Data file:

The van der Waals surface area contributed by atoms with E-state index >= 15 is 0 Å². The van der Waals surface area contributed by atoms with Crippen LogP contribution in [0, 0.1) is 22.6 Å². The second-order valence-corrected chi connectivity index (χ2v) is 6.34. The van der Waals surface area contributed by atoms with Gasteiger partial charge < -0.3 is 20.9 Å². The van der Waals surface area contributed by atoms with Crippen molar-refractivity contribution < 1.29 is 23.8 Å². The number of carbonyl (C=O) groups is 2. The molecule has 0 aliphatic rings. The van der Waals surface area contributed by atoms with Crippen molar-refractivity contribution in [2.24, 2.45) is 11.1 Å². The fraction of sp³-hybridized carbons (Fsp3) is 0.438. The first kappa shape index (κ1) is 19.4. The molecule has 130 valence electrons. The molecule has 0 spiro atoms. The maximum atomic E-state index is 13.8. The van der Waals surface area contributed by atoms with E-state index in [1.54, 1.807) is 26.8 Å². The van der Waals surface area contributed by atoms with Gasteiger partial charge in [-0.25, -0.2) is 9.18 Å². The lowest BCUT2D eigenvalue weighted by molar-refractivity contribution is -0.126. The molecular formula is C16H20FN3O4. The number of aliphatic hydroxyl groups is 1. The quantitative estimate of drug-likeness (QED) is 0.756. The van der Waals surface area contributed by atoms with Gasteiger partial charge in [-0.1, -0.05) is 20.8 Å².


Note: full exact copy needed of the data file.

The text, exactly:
The van der Waals surface area contributed by atoms with E-state index >= 15 is 0 Å². The van der Waals surface area contributed by atoms with Crippen LogP contribution in [0, 0.1) is 22.6 Å². The second-order valence-corrected chi connectivity index (χ2v) is 6.34. The van der Waals surface area contributed by atoms with Gasteiger partial charge < -0.3 is 20.9 Å². The van der Waals surface area contributed by atoms with Crippen molar-refractivity contribution < 1.29 is 23.8 Å². The number of carbonyl (C=O) groups is 2. The molecule has 0 aliphatic rings. The van der Waals surface area contributed by atoms with Crippen molar-refractivity contribution in [2.24, 2.45) is 11.1 Å². The fraction of sp³-hybridized carbons (Fsp3) is 0.438. The first kappa shape index (κ1) is 19.4. The molecule has 130 valence electrons. The molecule has 0 spiro atoms. The maximum atomic E-state index is 13.8. The van der Waals surface area contributed by atoms with E-state index in [1.54, 1.807) is 26.8 Å². The van der Waals surface area contributed by atoms with Gasteiger partial charge in [-0.25, -0.2) is 9.18 Å². The lowest BCUT2D eigenvalue weighted by molar-refractivity contribution is -0.126. The molecular formula is C16H20FN3O4. The number of aliphatic hydroxyl groups is 1. The quantitative estimate of drug-likeness (QED) is 0.756. The van der Waals surface area contributed by atoms with Gasteiger partial charge in [-0.1, -0.05) is 20.8 Å².